timestamp ad_id account_id clickid
account_id name dob country

In this example, the ad_id column could be joined to PII via the account_id column in both tables, which would be a violation of the Google Play Developer Content Policy, if you didn't get explicit permission from your users.

Keep in mind that links between Advertiser ID and PII aren't always this explicit. It's possible to have "quasi-identifiers" that appear in both PII and Ad ID keyed tables, which also cause problems. For example, assume we change TABLE-01 and TABLE-02 as follows:

timestamp ad_id clickid dev_model
timestamp demo account_id dev_model name

In this case, with sufficiently rare click events, it's still possible to join between the Advertiser ID TABLE-01 and the PII contained in TABLE-02 using the timestamp of the event and the device model.

Although it's often difficult to guarantee that no such quasi-identifiers exist in a dataset, you can prevent the most obvious join risks by generalizing unique data where possible. In the preceding example, this would mean reducing the accuracy of the timestamp so that multiple devices with the same model appear for every timestamp.

Other solutions include the following:

  • Not designing tables that explicitly link PII with Advertising IDs. In the first example above, this would mean not including the account_id column in TABLE-01.

  • Segregating and monitoring access control lists for users or roles that have access to both the Advertising ID keyed data and PII. By tightly controlling and auditing the ability to access both sources simultaneously (for example, by performing a join between tables), you reduce the risk of association between the Advertising ID and PII. Generally speaking, controlling access means doing the following:

    1. Keep access control lists (ACLs) for Advertiser ID keyed data and PII disjoint to minimize the number of individuals or roles that are in both ACLs.
    2. Implement access logging and auditing to detect and manage any exceptions to this rule.

For more information on working responsibly with Advertising IDs, see the AdvertisingIdClient API reference.

Work with FIDs and GUIDs

The most straightforward solution to identifying an app instance running on a device is to use a Firebase installation ID (FID), and this is the recommended solution in the majority of non-ads use cases. Only the app instance for which it was provisioned can access this identifier, and it's (relatively) easily resettable because it only persists as long as the app is installed.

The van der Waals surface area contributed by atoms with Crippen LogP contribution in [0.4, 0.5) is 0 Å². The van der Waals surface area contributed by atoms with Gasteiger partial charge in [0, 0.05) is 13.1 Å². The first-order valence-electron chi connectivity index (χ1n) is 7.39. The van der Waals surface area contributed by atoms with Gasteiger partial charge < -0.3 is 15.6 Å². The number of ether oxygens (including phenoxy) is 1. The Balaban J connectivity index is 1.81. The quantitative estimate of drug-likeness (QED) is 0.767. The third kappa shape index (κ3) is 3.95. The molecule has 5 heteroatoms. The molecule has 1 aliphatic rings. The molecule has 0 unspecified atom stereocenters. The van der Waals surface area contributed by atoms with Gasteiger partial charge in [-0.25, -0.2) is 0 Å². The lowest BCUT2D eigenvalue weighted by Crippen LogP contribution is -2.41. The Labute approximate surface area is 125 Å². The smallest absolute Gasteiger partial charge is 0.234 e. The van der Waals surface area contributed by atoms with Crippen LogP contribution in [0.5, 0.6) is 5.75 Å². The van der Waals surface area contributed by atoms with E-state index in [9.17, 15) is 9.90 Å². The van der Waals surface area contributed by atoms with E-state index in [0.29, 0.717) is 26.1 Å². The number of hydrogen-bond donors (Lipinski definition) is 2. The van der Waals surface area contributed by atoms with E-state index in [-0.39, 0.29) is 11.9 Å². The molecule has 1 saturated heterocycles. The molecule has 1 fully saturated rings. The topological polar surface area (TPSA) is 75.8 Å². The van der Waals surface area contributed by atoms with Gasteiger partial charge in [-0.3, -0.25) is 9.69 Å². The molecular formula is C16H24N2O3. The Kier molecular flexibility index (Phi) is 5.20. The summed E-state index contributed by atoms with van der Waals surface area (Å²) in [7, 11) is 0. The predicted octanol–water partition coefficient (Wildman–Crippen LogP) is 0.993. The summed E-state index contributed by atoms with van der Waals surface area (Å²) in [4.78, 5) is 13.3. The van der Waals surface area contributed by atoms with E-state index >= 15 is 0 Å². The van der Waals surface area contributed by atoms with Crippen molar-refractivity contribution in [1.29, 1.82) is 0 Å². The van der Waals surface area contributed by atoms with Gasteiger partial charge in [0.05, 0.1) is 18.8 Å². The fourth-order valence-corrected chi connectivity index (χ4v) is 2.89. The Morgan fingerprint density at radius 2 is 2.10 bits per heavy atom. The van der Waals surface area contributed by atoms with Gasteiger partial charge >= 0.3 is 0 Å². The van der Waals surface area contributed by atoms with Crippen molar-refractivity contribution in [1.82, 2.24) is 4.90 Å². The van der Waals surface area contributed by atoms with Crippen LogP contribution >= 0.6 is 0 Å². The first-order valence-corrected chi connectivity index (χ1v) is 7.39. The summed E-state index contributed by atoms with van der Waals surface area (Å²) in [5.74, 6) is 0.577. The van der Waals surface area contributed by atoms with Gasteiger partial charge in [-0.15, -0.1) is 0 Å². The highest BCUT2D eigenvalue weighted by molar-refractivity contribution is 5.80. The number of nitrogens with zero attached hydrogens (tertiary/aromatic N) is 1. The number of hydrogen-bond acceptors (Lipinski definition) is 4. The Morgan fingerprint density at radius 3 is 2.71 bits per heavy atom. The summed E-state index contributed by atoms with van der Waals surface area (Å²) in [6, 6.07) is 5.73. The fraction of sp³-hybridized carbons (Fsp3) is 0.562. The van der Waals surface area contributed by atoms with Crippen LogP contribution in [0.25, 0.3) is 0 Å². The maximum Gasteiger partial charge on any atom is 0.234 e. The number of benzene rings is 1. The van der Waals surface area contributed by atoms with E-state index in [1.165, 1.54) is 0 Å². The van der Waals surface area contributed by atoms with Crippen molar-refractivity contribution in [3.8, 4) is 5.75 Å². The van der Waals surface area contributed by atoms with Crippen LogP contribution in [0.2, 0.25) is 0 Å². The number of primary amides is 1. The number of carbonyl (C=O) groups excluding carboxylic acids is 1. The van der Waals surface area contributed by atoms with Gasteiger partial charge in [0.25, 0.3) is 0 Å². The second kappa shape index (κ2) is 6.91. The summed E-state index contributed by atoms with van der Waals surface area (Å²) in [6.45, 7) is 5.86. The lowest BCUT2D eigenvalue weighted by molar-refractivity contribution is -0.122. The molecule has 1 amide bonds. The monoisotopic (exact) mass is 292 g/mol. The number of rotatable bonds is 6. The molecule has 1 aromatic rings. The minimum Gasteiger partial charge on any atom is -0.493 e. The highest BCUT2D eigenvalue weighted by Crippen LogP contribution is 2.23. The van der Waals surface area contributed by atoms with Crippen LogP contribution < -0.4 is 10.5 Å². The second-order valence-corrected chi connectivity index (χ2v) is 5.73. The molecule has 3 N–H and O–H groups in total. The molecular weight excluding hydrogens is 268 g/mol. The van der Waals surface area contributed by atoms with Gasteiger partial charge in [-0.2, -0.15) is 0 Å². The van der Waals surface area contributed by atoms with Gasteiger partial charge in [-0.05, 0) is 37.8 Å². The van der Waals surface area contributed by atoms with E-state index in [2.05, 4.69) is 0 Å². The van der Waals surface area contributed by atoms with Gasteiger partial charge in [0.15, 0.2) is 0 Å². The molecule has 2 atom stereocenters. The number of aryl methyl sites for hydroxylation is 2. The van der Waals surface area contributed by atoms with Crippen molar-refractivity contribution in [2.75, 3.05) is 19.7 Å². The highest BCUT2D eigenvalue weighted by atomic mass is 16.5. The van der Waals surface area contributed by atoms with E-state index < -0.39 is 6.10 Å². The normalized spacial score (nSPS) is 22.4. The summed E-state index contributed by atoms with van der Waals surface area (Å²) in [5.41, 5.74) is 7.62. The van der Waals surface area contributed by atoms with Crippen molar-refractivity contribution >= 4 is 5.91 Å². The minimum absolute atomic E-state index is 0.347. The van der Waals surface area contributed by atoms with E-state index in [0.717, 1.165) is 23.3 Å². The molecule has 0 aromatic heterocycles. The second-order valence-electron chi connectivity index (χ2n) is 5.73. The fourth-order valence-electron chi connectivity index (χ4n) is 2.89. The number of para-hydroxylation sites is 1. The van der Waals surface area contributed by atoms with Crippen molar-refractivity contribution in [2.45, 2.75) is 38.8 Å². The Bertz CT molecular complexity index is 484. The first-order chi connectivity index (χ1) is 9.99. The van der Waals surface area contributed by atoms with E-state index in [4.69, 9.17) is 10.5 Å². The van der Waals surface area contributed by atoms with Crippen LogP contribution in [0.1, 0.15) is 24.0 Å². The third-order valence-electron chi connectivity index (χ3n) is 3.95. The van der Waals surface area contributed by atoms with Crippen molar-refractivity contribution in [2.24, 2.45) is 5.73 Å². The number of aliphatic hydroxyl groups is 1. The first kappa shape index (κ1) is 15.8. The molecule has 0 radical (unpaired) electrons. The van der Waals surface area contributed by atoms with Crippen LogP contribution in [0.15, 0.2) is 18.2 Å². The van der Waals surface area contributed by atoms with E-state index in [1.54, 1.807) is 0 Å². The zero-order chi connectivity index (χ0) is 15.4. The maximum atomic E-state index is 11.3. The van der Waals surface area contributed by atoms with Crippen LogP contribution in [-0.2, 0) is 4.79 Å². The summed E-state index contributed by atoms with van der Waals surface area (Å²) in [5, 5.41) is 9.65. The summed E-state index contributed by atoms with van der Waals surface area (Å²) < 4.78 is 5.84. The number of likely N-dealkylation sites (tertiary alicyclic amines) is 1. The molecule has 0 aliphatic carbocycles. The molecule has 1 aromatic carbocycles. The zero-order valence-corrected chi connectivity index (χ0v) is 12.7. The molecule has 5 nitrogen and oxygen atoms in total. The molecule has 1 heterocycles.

As a result, FIDs provide better privacy properties compared to non-resettable, device-scoped hardware IDs. For more information, see the firebase.installations API reference.

In cases where an FID isn't practical, you can also use custom globally-unique IDs (GUIDs) to uniquely identify an app instance. The simplest way to do so is by generating your own GUID using the following code:


var uniqueID = UUID.randomUUID().toString()


String uniqueID = UUID.randomUUID().toString();

Because the identifier is globally unique, it can be used to identify a specific app instance. To avoid concerns related to linking the identifier across apps, store GUIDs in internal storage instead of external (shared) storage. For more information, see the Data and file storage overview page.

Don't work with MAC addresses

MAC addresses are globally unique, not user-resettable, and survive factory resets. For these reasons, to protect user privacy, on Android versions 6 and higher, access to MAC addresses is restricted to system apps. Third-party apps can't access them.

MAC address availability changes in Android 11

On apps targeting Android 11 and higher, MAC randomization for Passpoint networks is per Passpoint profile, generating a unique MAC address based on the following fields:

  • Fully-qualified domain name (FQDN)
  • Realm
  • Credential, based on the credential used in the Passpoint profile:
    • User credential: user name